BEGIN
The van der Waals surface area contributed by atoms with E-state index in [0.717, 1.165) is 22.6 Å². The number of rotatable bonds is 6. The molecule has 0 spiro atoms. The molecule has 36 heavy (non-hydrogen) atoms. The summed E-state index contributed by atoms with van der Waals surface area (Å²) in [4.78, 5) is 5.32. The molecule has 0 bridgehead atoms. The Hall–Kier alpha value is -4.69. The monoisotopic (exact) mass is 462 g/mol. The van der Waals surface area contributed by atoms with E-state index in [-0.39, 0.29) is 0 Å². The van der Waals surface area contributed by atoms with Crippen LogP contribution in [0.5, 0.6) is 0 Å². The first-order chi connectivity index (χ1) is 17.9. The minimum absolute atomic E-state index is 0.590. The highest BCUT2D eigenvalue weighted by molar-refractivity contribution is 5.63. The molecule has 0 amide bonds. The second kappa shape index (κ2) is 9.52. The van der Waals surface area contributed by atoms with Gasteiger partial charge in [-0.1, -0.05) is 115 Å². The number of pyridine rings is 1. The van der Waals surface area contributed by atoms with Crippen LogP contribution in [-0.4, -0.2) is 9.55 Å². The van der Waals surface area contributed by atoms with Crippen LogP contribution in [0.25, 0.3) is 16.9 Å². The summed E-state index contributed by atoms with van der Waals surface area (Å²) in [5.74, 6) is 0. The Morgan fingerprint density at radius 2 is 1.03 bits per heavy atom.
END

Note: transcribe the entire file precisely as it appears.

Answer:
The van der Waals surface area contributed by atoms with E-state index in [0.717, 1.165) is 22.6 Å². The number of rotatable bonds is 6. The molecule has 0 spiro atoms. The molecule has 36 heavy (non-hydrogen) atoms. The summed E-state index contributed by atoms with van der Waals surface area (Å²) in [4.78, 5) is 5.32. The molecule has 0 bridgehead atoms. The Hall–Kier alpha value is -4.69. The monoisotopic (exact) mass is 462 g/mol. The van der Waals surface area contributed by atoms with E-state index in [-0.39, 0.29) is 0 Å². The van der Waals surface area contributed by atoms with Crippen LogP contribution in [0.5, 0.6) is 0 Å². The first-order chi connectivity index (χ1) is 17.9. The minimum absolute atomic E-state index is 0.590. The highest BCUT2D eigenvalue weighted by molar-refractivity contribution is 5.63. The molecule has 0 amide bonds. The second kappa shape index (κ2) is 9.52. The van der Waals surface area contributed by atoms with Gasteiger partial charge in [-0.1, -0.05) is 115 Å². The number of pyridine rings is 1. The van der Waals surface area contributed by atoms with Crippen LogP contribution in [-0.4, -0.2) is 9.55 Å². The van der Waals surface area contributed by atoms with Crippen LogP contribution in [0.25, 0.3) is 16.9 Å². The summed E-state index contributed by atoms with van der Waals surface area (Å²) in [5.74, 6) is 0. The Morgan fingerprint density at radius 2 is 1.03 bits per heavy atom.